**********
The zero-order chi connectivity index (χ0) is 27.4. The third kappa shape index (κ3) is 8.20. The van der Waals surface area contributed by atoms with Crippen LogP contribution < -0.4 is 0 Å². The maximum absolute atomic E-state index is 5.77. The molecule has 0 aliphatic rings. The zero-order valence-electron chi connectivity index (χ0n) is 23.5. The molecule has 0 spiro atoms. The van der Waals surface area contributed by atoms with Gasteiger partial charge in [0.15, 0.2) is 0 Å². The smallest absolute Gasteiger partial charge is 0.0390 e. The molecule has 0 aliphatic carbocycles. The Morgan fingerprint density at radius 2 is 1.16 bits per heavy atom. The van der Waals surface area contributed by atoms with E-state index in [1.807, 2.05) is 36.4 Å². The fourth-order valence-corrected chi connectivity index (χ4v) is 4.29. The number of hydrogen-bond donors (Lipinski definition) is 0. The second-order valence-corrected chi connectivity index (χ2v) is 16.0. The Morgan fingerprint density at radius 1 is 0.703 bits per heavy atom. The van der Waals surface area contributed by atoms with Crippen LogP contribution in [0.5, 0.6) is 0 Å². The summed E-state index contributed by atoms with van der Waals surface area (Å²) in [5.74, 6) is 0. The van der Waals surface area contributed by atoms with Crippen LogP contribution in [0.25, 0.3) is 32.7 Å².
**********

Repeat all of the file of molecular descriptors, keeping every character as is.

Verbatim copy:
The zero-order chi connectivity index (χ0) is 27.4. The third kappa shape index (κ3) is 8.20. The van der Waals surface area contributed by atoms with Crippen LogP contribution < -0.4 is 0 Å². The maximum absolute atomic E-state index is 5.77. The molecule has 0 aliphatic rings. The zero-order valence-electron chi connectivity index (χ0n) is 23.5. The molecule has 0 spiro atoms. The van der Waals surface area contributed by atoms with Gasteiger partial charge in [0.15, 0.2) is 0 Å². The smallest absolute Gasteiger partial charge is 0.0390 e. The molecule has 0 aliphatic carbocycles. The Morgan fingerprint density at radius 2 is 1.16 bits per heavy atom. The van der Waals surface area contributed by atoms with E-state index in [1.807, 2.05) is 36.4 Å². The fourth-order valence-corrected chi connectivity index (χ4v) is 4.29. The number of hydrogen-bond donors (Lipinski definition) is 0. The second-order valence-corrected chi connectivity index (χ2v) is 16.0. The Morgan fingerprint density at radius 1 is 0.703 bits per heavy atom. The van der Waals surface area contributed by atoms with Crippen LogP contribution in [0.5, 0.6) is 0 Å². The summed E-state index contributed by atoms with van der Waals surface area (Å²) in [5.74, 6) is 0. The van der Waals surface area contributed by atoms with Crippen LogP contribution in [0.25, 0.3) is 32.7 Å².